Why Variety?

This is a question that was brought to my attention by a Todd VanDerWerff tweet: doesn’t the networks’ obsession with reviving the variety show seem a bit strange? In the last two days we’ve had two different network presidents talk about bringing back variety. First NBC’s new chief Bob Greenblatt said they’re going to be doing a Michael Bublé Christmas special, and that he’s talking with Lorne Michaels about other variety projects the network might eventually do. And then CBS’s longtime programming executive Nina Tassler was asked whether Neil Patrick Harris would do a variety show, and she didn’t completely brush off the idea (“he’s extraordinarily talented and can do anything”). Many of these variety ideas won’t actually happen, but the idea is in the air enough that executives talk about them and journalists ask about them. And every once in a while there’s a big hullaballoo about bringing back variety specials in some form; there was a push a couple of years ago that fizzled out with the failure of Rosie O’Donnell’s special, but the idea doesn’t go away.

Now, you know me. I have a certain amount of love for all TV genres and am always happy to see an under-used genre come back. I do find it a bit odd that variety is the form that creates the most nostalgia. Most variety shows weren’t very good, which is one of the reasons the form died out – related forms like the late-night talk show somehow seemed to be more conducive to good comedy writing. More than that, though, most of the things variety can do have been taken up by other types of television. We need comedy sketches, we need musical performances, but we’ve got comedy sketches and musical performances. We don’t have a single show where a multi-talented performer can display all those talents in one show, but those shows often downplay the things the performer does best, anyway. And the Ed Sullivan type of omnibus variety show is almost impossible to revive except in the form of the amateur talent show, which remains popular to this day.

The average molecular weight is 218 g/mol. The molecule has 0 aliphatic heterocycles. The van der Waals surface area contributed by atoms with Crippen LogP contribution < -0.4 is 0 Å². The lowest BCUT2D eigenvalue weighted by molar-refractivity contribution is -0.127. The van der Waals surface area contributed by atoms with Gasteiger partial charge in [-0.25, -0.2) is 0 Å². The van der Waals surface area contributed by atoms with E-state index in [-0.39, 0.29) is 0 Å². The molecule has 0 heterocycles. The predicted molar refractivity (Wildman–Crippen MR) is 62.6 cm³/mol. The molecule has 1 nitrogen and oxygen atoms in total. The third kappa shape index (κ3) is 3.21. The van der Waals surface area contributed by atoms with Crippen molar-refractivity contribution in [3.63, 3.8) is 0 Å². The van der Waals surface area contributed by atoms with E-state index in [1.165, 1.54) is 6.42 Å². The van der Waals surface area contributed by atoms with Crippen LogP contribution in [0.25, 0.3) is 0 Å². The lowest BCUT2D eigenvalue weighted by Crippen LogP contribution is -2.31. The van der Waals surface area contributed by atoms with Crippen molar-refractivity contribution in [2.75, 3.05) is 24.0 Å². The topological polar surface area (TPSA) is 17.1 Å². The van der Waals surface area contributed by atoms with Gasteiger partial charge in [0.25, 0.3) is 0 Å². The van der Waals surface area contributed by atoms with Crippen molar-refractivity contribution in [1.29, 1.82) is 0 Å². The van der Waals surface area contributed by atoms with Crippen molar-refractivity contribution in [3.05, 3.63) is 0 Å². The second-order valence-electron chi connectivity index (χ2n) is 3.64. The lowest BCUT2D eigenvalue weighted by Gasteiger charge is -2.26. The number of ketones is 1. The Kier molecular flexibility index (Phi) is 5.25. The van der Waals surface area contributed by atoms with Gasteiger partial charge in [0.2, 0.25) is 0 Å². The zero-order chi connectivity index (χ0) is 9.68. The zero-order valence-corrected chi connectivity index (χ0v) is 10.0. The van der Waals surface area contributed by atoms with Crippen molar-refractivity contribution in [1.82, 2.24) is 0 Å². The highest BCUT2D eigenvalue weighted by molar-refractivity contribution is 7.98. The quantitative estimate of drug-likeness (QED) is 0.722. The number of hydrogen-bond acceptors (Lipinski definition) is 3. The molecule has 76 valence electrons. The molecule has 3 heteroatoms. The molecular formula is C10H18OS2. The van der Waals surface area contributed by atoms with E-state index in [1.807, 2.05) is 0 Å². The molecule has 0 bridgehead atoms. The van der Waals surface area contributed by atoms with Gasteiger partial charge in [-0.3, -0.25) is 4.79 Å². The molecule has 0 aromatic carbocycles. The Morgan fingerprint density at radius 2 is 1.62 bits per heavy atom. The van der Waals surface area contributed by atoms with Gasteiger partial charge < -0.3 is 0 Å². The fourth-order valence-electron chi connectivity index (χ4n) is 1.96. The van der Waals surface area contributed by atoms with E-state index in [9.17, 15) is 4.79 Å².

Meanwhile, there are lost or under-used TV genres that can offer something we don’t currently have on television today: the three that come to mind are anthology, Western, and movie-of-the-week. There are perfectly good reasons why broadcast networks have trouble reviving these forms, so I’m not being critical of NBC’s failure to challenge Lifetime or HBO for TV movie supremacy. But you just don’t hear that many executives being asked why they don’t do another The Day After, or execs waxing nostalgic about Duel and hoping they can do something like that again. Yet they’re always on the lookout to bring back variety.

Probably some of this is nostalgia (I started watching TV just after the collapse of variety, so I may not be able to understand). And Todd suggested that some of the variety-boosting is coming from people who like to look at TV ironically, and who love variety because it’s the ultimate snark-bait. (That I can understand. The world of TV isn’t fully itself without some element of cheese.) And of course variety has a certain cachet that reality TV doesn’t, because variety shows employ writers and are considered a more respectable form of cheap programming – though I do think reality has had a better influence on TV than variety did. I’d never object to variety returning, or to anything returning, really, but it just seems hard to imagine how the broadcast networks could bring it back and make it good, if that is in fact a goal. Maybe NBC’s just nostalgic for its glory years:

Another thing that may contribute to variety nostalgia is The Muppet Show, one of the few variety shows with a life in reruns. (But the attempt to revive The Muppet Show format with Muppets Tonight was not successful; the point of The Muppet Show was that it existed in an era where this type of show was common, and could both parody variety conventions and play them straight.) I would note that Muppet Show and Saturday Night Live suggest that the rotating-star variety format is more viable than a variety show built around a single star.

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